I have written this letter to the plan commission and am sharing as a Letter To The Editor, for this is the course of action which needs to transpire due the fact public participation has been taken away from community members. I encourage anyone in the community with concerns to also write letters to committee members and staff, and share them as I have as a Letter To The Editor, for this is our only avenue of communication until public comment is restored at our city meetings.
The Sturgeon Bay Plan Commission is currently considering a 64-unit planned unit development, Tall Pines Estate [name listed on concept plan] on Egg Harbor Road (the old Krueger Property). I attended a Sturgeon Bay Finance Committee meeting on Dec. 26, not knowing that the Sturgeon Bay Plan Commission already had an initial meeting on Dec. 20 concerning the 64-unit development. At the Finance Committee meeting on the 26th, during public comment, I stated that the City Of Sturgeon Bay has a limited number of parcels left for development within the city proper. I then asked that we as a city through our elected officials, appointed committee members and staff need to work in a positive way toward a walkable community by creating an ordinance requiring new developers to be responsible for installing sidewalks in their development and for connecting to surrounding neighborhoods.
Back in August at the Plan Commission’s monthly meeting I presented the need for sidewalks at the Amity Field property development which would create connectivity to Egg Harbor Road. I also stated that sidewalks are an integral part of development for communities to consider during initial planning phases, also that the City Of Sturgeon Bay needs in its toolbox an ordinance that requires sidewalks for developers. Fast forward to Dec. 20, there was no public participation allowed on the agenda item concerning the new Tall Pines Estate 64-unit development.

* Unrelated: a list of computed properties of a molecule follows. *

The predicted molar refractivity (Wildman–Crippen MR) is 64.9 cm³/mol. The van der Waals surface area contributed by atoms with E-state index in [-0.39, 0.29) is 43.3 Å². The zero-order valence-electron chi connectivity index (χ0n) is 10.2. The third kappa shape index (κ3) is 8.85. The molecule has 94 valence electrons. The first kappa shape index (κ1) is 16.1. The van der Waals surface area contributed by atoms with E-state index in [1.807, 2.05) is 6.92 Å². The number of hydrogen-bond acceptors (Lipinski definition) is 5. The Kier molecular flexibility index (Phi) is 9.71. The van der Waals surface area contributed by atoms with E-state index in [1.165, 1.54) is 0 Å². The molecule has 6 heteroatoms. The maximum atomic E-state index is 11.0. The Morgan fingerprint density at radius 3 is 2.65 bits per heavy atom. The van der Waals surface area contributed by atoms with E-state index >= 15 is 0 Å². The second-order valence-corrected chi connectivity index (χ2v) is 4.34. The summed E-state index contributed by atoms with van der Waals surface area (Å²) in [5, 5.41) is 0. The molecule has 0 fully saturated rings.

Prior to the SB Finance Committee meeting on the 26th, I spoke with Bob Starr who sits on the plan commission and asked what his thoughts on requiring sidewalks for new developments were. He stated he, “needed to weigh both sides.” I really believe the time has come, seeing that we are about to develop a very important piece of property next to Egg Harbor Road where sidewalks have made our community much more multi-modal friendly. I stated these reasons for sidewalks during the finance committee meeting where I specifically asked for an ordinance change.
The following points make the argument for requiring planned walkable communities:
- Sidewalks provide for safer routes for pedestrians to enjoy walking or jogging and can encourage those healthy activities among city residents.
- Sidewalks and connected, well-maintained pedestrian networks allow citizens the ability to safely and conveniently patronize local shops, businesses, and restaurants, increase property values and will promote tourism.
- Walking and bicycling can encourage fewer short automobile trips, reducing emissions, while providing inexpensive opportunities for people of all ages and abilities to stay socially connected and engaged and to stay fit.
- Communities and their downtowns that are walkable are capturing a greater share of tourist dollars, as visitors are interested in experiencing community life. Visitors and residents alike feel a greater sense of community pride.
Also see Side Fact Sheet from AARP Walkable and Livable Communities Institute (aarp.org/content/dam/aarp/livable-communities/documents-2014/Livability%20Fact%20Sheets/Sidewalks-Fact-Sheet.pdf).
Sturgeon Bay, Wis.